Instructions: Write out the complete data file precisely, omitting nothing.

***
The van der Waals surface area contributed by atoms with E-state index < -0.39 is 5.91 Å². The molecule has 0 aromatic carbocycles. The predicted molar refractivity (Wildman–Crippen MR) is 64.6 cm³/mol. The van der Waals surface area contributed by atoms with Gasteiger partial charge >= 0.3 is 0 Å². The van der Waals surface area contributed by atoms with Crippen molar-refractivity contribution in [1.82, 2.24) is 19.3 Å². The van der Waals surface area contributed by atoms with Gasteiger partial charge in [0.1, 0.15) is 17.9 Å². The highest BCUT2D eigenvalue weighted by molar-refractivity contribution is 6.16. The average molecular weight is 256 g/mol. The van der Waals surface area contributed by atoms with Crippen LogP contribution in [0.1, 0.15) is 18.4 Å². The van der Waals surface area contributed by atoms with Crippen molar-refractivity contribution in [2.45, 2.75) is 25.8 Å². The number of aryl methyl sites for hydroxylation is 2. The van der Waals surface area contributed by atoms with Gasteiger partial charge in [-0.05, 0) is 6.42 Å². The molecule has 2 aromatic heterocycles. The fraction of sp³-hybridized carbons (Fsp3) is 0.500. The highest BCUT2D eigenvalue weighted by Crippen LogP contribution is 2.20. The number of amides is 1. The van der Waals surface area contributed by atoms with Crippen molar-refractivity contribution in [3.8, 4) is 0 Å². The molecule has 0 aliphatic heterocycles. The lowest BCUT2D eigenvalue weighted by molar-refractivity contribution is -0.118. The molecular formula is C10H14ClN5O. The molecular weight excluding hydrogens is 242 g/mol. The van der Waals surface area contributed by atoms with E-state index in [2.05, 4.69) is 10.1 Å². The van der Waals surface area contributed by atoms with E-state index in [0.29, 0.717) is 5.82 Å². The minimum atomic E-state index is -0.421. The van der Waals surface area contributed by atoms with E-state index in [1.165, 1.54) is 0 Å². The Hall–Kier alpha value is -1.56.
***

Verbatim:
The van der Waals surface area contributed by atoms with E-state index < -0.39 is 5.91 Å². The molecule has 0 aromatic carbocycles. The predicted molar refractivity (Wildman–Crippen MR) is 64.6 cm³/mol. The van der Waals surface area contributed by atoms with Gasteiger partial charge >= 0.3 is 0 Å². The van der Waals surface area contributed by atoms with Crippen molar-refractivity contribution in [1.82, 2.24) is 19.3 Å². The van der Waals surface area contributed by atoms with Gasteiger partial charge in [0.1, 0.15) is 17.9 Å². The highest BCUT2D eigenvalue weighted by molar-refractivity contribution is 6.16. The average molecular weight is 256 g/mol. The van der Waals surface area contributed by atoms with Crippen LogP contribution in [0.1, 0.15) is 18.4 Å². The van der Waals surface area contributed by atoms with Crippen molar-refractivity contribution in [2.45, 2.75) is 25.8 Å². The number of aryl methyl sites for hydroxylation is 2. The van der Waals surface area contributed by atoms with Gasteiger partial charge in [-0.05, 0) is 6.42 Å². The molecule has 2 aromatic heterocycles. The fraction of sp³-hybridized carbons (Fsp3) is 0.500. The highest BCUT2D eigenvalue weighted by Crippen LogP contribution is 2.20. The number of amides is 1. The van der Waals surface area contributed by atoms with Crippen molar-refractivity contribution in [3.8, 4) is 0 Å². The molecule has 0 aliphatic heterocycles. The lowest BCUT2D eigenvalue weighted by molar-refractivity contribution is -0.118. The molecular formula is C10H14ClN5O. The molecular weight excluding hydrogens is 242 g/mol. The van der Waals surface area contributed by atoms with E-state index in [2.05, 4.69) is 10.1 Å². The van der Waals surface area contributed by atoms with E-state index in [0.29, 0.717) is 5.82 Å². The minimum atomic E-state index is -0.421. The van der Waals surface area contributed by atoms with E-state index in [1.165, 1.54) is 0 Å². The Hall–Kier alpha value is -1.56.